Parental involvement in children's schooling consistently beneficial: study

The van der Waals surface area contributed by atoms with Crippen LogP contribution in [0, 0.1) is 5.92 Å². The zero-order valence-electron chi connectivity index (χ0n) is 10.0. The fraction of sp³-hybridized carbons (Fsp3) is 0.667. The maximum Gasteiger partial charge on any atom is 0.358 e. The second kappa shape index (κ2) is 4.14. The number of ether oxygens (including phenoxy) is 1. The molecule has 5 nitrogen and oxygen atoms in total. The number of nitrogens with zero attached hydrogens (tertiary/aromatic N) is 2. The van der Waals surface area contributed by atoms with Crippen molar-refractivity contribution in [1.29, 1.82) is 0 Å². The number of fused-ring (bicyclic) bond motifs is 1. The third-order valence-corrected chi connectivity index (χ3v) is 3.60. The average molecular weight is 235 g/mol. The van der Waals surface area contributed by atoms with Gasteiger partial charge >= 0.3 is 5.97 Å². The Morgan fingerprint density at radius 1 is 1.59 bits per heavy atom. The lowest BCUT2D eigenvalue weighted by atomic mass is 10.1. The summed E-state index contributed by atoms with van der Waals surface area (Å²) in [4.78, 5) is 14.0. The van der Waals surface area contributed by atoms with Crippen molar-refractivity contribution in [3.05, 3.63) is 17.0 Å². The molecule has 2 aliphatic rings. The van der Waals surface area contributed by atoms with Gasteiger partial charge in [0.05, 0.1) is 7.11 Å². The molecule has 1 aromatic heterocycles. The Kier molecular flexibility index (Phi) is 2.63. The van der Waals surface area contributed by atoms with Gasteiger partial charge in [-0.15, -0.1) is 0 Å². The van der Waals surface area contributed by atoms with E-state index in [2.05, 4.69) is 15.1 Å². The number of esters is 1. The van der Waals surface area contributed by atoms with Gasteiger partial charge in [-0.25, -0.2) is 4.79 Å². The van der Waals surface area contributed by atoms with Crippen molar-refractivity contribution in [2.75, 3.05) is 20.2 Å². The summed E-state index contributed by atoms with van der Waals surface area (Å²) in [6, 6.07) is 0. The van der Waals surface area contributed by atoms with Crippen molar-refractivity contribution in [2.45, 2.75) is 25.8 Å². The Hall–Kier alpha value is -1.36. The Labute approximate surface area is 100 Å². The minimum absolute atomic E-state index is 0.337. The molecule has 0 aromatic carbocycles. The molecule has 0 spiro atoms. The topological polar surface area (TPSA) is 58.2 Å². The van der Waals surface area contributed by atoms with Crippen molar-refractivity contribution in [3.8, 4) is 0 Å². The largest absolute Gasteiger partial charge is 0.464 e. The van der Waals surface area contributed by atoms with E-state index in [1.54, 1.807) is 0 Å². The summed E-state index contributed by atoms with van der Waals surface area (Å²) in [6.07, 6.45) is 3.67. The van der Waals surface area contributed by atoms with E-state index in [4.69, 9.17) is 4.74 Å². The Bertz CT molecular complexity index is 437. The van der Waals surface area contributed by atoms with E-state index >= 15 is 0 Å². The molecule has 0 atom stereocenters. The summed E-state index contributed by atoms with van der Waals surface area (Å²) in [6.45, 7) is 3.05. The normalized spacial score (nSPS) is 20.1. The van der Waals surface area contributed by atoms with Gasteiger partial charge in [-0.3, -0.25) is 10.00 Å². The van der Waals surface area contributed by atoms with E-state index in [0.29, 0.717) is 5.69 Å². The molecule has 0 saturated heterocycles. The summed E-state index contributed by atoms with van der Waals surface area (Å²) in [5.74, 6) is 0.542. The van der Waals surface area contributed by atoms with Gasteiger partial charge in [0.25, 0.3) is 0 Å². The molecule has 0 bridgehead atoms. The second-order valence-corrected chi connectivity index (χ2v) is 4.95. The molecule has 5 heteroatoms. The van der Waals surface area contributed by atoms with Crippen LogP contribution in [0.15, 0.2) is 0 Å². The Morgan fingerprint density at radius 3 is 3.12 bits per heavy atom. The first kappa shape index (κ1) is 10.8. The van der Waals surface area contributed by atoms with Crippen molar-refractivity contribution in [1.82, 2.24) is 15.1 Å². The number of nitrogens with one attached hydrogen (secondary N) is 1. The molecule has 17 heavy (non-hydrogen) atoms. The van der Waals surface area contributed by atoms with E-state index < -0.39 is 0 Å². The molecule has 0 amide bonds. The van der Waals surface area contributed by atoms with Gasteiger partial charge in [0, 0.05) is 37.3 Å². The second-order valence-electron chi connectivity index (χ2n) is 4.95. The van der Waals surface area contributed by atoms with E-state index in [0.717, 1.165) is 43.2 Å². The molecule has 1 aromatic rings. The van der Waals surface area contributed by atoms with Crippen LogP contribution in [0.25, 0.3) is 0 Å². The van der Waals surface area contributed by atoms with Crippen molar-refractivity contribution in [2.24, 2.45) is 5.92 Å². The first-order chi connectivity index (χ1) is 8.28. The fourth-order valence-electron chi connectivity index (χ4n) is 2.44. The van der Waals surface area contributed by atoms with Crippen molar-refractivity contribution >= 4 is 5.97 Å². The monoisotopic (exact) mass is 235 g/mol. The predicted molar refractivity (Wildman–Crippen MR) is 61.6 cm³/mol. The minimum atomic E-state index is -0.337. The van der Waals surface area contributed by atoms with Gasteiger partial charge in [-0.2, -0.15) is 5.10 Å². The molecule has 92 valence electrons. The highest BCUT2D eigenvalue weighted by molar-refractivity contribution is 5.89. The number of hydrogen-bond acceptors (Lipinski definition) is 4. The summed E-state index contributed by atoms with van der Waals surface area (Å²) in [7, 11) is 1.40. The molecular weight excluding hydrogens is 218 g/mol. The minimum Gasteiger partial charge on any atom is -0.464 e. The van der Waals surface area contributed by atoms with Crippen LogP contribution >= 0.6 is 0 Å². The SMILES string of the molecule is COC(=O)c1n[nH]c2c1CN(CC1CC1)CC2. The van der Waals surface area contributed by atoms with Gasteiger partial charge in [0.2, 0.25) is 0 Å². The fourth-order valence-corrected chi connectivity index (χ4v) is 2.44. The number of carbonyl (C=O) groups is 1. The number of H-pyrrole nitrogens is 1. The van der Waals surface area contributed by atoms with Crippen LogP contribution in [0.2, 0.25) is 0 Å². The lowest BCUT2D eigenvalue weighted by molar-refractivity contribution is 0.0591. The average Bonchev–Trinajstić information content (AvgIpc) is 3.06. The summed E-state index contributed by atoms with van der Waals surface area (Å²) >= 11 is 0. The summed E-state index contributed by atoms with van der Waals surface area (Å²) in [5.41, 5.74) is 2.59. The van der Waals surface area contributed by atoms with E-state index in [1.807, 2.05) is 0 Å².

In a study of more than 480,800 families, psychologists at the University of Illinois (UI) found that the more involved parents were in their children's schooling, the better the children's academic achievement, motivation and social adjustment, Xinhua has learned. The effects were consistent regardless of the child's age, race or socioeconomic status. The researchers analyzed the findings of more than 440 recent studies, exploring the effects of parents' involvement on children's academic achievement, engagement and motivation; their social and emotional functioning, such as cooperative and prosocial behavior, and self-esteem; and delinquent behaviors like substance use and aggression. They also examined whether the type of parental involvement mattered. "We saw a very consistent relationship between parents' involvement in children's schooling and children's adjustment, and that is true across a variety of different types of parental involvement, regardless of the children's age and the demographics of their families," said UI postdoctoral research associate Michael Barger. Parental involvement was not only linked to how well children performed academically but also to better social and emotional well-being. Although the links between parents' involvement and children's adjustment were consistently positive, there were some minor differences in the strength of the association, depending on the child's age, the researchers found. For example, preschoolers appeared to benefit more academically from engaging in intellectually stimulating home-based activities such as reading with their parents or family outings to the library than from their parents' presence at school. Conversely, greater academic achievement and motivation in elementary school and middle school students were associated with family discussions about what they learned in class, parental encouragement and cognitively stimulating activities. However, parental involvement with homework was sometimes disadvantageous. Children's academic achievement was lower when parents were more involved with their homework, although it did not appear to interfere with the children's motivation to learn. Children may benefit more if they're given the autonomy to do the work themselves and if parents step in only when the child asks for help or the parent notices that they're struggling, said UI Psychology Professor Eva Pomerantz. Most importantly, parents need not feel as if they're failing their child if they're not minutely involved in every facet of the child's education or they're not devoting every free hour to enrichment activities. "Some experts make the case that you must go to all the parent-teacher conferences and open houses, and take your child to the library, and so on, if you want to optimize your child's learning," Pomerantz said. "What we found is that parents don't have to do every single one of these things. These types of involvement are all similar in terms of how much they matter. Just pick what works for your family." The study is fixed for publication in the upcoming issue of the American Psychological Association's Psychological Bulletin.


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